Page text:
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Greenport passes code revision limiting short-term Airbnb rentals to owner-occupied homes 

Greenport, a village of 2,400 in the town

Greenport, a village of 2,400 in the town of Southold, features views of the Peconic Bay, a shopping district, restaurants and hotels. Credit: Erin Geismar

Greenport’s new regulations on short-term and Airbnb rentals could go into effect in November after the village's board of trustees unanimously approved code revisions that apply to single- and two-family homes.

Under the amended law, approved on a 5-0 vote, short-term rentals — defined under Greenport’s code as less than 14 days — are prohibited unless the space is owner-occupied or there is a long-term tenant with at least a one-year lease agreement. Owners of two-family homes are exempt from the 14-day minimum stay, as long as one of the units is owner-occupied or there is a long-term tenant with at least a one-year lease agreement. Because an owner must live on the property year-round, only portions of a single-family home can be rented for short stays.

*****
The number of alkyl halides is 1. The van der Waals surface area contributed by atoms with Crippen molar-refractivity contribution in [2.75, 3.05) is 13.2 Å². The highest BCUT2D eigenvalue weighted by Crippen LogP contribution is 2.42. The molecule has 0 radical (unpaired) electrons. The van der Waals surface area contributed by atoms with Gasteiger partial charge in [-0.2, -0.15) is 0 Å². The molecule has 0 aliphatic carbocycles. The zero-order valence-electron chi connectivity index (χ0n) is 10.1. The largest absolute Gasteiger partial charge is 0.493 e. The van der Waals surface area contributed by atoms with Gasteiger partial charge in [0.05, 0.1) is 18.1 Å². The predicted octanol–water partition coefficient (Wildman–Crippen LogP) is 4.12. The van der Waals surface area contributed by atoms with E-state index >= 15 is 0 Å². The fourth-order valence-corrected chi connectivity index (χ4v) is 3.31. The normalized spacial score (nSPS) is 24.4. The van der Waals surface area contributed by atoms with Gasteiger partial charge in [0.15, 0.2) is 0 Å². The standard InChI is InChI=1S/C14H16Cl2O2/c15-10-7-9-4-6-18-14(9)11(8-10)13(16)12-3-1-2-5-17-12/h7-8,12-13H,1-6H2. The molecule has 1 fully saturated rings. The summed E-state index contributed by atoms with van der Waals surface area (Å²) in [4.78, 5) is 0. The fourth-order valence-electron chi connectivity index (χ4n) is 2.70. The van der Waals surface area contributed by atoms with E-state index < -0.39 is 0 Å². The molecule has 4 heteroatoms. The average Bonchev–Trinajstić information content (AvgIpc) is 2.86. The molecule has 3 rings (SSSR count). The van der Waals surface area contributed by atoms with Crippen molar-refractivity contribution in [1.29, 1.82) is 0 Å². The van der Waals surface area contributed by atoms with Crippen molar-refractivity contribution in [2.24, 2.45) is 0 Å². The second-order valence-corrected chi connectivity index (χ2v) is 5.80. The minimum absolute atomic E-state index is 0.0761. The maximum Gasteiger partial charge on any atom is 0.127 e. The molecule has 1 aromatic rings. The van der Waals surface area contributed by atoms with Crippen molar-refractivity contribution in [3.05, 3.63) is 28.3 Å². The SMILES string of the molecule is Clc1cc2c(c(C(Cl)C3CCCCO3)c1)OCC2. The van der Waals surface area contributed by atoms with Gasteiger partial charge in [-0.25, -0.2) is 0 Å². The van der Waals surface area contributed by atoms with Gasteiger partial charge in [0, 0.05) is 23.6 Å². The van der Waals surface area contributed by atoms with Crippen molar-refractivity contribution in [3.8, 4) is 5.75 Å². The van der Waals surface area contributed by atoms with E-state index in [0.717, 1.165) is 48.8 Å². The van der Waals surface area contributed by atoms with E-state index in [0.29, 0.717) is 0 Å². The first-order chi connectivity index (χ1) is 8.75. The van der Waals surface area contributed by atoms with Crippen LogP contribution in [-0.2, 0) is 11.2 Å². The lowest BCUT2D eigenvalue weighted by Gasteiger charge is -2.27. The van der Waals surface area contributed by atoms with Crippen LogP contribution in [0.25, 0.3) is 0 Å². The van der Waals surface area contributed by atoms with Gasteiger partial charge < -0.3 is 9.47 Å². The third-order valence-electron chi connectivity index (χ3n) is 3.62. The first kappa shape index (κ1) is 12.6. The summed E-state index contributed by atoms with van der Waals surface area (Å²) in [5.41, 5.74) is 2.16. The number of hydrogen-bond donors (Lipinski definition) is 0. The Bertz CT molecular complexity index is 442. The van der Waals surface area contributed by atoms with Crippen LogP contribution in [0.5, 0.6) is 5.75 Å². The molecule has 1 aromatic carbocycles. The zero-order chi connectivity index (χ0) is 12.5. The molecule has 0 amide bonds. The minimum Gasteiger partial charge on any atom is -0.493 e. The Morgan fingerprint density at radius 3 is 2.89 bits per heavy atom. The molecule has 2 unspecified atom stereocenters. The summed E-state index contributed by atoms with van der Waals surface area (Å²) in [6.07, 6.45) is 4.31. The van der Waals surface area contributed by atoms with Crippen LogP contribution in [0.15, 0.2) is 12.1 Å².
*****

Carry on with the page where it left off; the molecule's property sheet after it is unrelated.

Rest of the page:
“The law gives a direction that the Greenport community wants to go in," said trustee Mary Bess Phillips. "They don’t want to be known as ‘The Airbnb Capital of The East End.’ ”

Some residents have complained that short-term, transient renters have generated noise, trash and traffic congestion in the village and called for tougher regulations, while some property owners argued that such regulations would hurt their prospects for rental income.

“It’s been a long process, going back and forth with different versions [of the law], and we finally got something that the board and the public seem comfortable with,” Mayor George Hubbard said Friday.  

Josh Meltzer, head of Northeast policy for Airbnb, said Friday that, "We are currently reviewing the new regulations passed by the Village Board of Trustees, to determine how they will impact those who depend on home sharing in order to make a little extra income here in Greenport."

The law will go into effect after it is filed with and approved by New York State, the latter of which is expected to happen in November, officials said.

“It feels good that we took a step, and we’re protecting housing for people who live here year-round and work here, and I think this is what the village residents wanted," said trustee Doug Roberts. "They spoke loud and clear, so we did what they wanted us to do.”

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